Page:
Browsing Published Works by Subject "Assessment"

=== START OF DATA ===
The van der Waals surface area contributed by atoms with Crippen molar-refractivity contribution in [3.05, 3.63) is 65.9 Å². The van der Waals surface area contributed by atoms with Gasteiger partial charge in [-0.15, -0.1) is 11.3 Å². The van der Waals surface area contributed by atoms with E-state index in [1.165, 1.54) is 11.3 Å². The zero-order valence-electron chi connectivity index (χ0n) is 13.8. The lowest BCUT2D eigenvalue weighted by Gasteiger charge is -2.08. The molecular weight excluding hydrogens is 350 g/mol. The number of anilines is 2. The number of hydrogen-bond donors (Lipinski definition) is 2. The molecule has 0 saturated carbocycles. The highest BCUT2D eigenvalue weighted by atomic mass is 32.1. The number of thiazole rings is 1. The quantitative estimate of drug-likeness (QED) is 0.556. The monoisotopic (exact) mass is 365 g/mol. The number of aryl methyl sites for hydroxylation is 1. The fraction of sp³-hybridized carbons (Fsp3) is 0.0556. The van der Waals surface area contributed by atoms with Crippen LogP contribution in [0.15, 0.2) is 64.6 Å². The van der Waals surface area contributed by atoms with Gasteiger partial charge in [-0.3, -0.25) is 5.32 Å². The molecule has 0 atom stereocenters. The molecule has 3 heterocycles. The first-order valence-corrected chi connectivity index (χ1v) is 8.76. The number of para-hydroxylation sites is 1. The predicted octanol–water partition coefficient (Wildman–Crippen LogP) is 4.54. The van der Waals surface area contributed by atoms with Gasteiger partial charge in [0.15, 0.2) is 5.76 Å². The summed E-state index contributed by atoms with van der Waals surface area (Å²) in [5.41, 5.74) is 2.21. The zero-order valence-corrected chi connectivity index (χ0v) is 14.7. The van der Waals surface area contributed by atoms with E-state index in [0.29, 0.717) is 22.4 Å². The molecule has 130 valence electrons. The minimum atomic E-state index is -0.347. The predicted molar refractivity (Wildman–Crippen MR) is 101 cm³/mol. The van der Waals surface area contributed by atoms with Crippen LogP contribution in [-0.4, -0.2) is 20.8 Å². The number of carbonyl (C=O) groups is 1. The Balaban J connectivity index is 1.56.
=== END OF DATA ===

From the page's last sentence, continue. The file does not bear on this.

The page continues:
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ItemA or C: Can we assess creative work fairly?(Australian Association of Writing Programs, 1997-04) Kroll, JeriAssessment is of prime concern to students and their teachers. Marks affect students psychologically; more to the point, in our 'clever country,' students know that what appears on their transcript might determine whether they are granted a job interview. To complicate matters, teachers in our sceptical century have found assessment in many arts subjects problematic, especially those where the quality of the argument and the expression itself are the issues. In the case of creative writing, students produce and are therefore in charge of the content to some degree; they are personally involved in what comes from their own imaginations. Teachers also function as individual readers with their own tastes and prejudices. ItemUneasy Bedfellows: Assessing the creative thesis and its exegesis(The Australian Association of Writing Programs, 2009-10) Kroll, JeriSince creative writing is being formalised in coherent programs and assessment methods are under scrutiny, we must mediate the problematic relationship between this new discipline and the academy more effectively. Honours and postgraduate theses with a creative component are a growing industry in Australian universities. Students write fiction, poetry and drama as well as theorise their practice. Some create picture books and scrutinise the visual and verbal narratives. Students question their own efforts, however, in a manner that varies from literary critics. Whatever "ism" postgraduates favour, they have one thing in common. They are aware during the process of creation of how their understanding of what literature is affects their work. They make conscious decisions based on their critical formulations. Or do they?